An Army sergeant based in Hawaii pleaded guilty on Wednesday to attempting to lend material support to ISIS, the result of an elaborate sting operation orchestrated by FBI agents wearing costumes.
Ikaika Erik Kang, 35, a sergeant first class stationed at Schofield Barracks in Honolulu, agreed to serve 25 years in prison for handing over classified security documents to undercover agents but could face more years of supervised release, the Justice Department announced.
“Kang swore to defend the United States as a member of our military, but betrayed his country by swearing allegiance to ISIS and attempting to provide material support to the foreign terrorist organization,” said Assistant Attorney General for National Security John Demers. “With today’s plea, he will be held accountable for his crimes.”
“This office will vigorously prosecute anyone who attempts to provide material support to terrorists who seek to spread fear and cause mayhem in our communities through senseless acts of violence,” added U.S. Attorney Kenji Price for the District of Hawaii.
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Kang will be sentenced on Dec. 10 by Senior U.S. District Judge Susan Oki Mollway.
He was indicted July 19, 2017, on terrorism charges, having become “sympathetic” to ISIS by early 2016. He watched propaganda videos online that depicted ISIS members violently executing civilian and military victims, according to court documents and information presented to the judge. He began making statements favorable toward ISIS and stated his wish to join the group, which led federal agents to put him under surveillance. In his residence, he kept an AR-15-style assault rifle and a pistol, law enforcement found.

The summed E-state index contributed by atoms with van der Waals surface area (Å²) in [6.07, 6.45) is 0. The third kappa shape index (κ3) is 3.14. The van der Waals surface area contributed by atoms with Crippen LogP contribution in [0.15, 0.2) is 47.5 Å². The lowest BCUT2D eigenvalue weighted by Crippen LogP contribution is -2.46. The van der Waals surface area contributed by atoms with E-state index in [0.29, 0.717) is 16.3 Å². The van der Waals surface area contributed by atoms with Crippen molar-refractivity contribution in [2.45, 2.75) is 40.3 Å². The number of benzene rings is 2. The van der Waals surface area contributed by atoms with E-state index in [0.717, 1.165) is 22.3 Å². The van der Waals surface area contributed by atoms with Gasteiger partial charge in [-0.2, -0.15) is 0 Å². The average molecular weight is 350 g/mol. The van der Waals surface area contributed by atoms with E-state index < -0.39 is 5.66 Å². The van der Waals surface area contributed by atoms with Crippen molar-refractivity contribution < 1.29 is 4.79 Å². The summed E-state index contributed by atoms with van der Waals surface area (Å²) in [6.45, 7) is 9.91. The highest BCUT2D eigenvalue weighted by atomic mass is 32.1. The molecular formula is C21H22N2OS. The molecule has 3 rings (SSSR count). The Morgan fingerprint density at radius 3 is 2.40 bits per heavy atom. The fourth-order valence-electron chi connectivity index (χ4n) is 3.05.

In late June and early July of 2017, Kang met with contacts he believed had connections to ISIS but who in fact were undercover FBI agents. That’s when he gave them “sensitive, non-public military documents, some of which were classified at the SECRET level, which he intended that they later provide to ISIS,” Justice said in a statement.
Included in the cache were classified air traffic control documents that describe call signs, aircraft types, route points, directives, mission procedures and radio frequencies. Also handed over were the U.S. military’s “weapons file,” which describes all armament capabilities of the U.S. armed forces, Justice noted, along with details about a sensitive mobile airspace management system used by the U.S. military.
In addition, the documents contained personally identifiable information of U.S. service members.
Kang then provided the agents with a commercially purchased small aerial drone, a military chest rig, and other military-style gear, explaining how ISIS could “operationally utilize the drone to track U.S. troop movements and gain tactical advantage by evading American armored vehicles.”
Most dramatically, Kang then met two additional undercover FBI personnel, one posing as a high-ranking ISIS leader, or “sheikh,” and another impersonating an ISIS fighter. Kang led them in a hand-to-hand military combat training session using his weapons, sessions the FBI videotaped with a promise the tapes would be taken back to ISIS-controlled territory to train real ISIS combatants.
On July 8, 2017, Kang swore an oath of loyalty, or “bayat,” to ISIS and its leader, Abu Bakr al-Baghdadi, in a ceremony conducted by the fake sheikh. Kang then kissed the ISIS flag, saying he wanted to get his rifle and "just go to downtown Honolulu and Waikiki strip and start shooting," Justice said. That triggered his arrest.
The investigation of Kang was run by the Joint Terrorism Task Force in Honolulu and the Army’s Criminal Investigative Division. The case was prosecuted by Assistant U.S. Attorneys Kenneth Sorenson and Marc Wallenstein of the District of Hawaii, and Trial Attorney Taryn Meeks of the National Security Division’s Counterterrorism Section.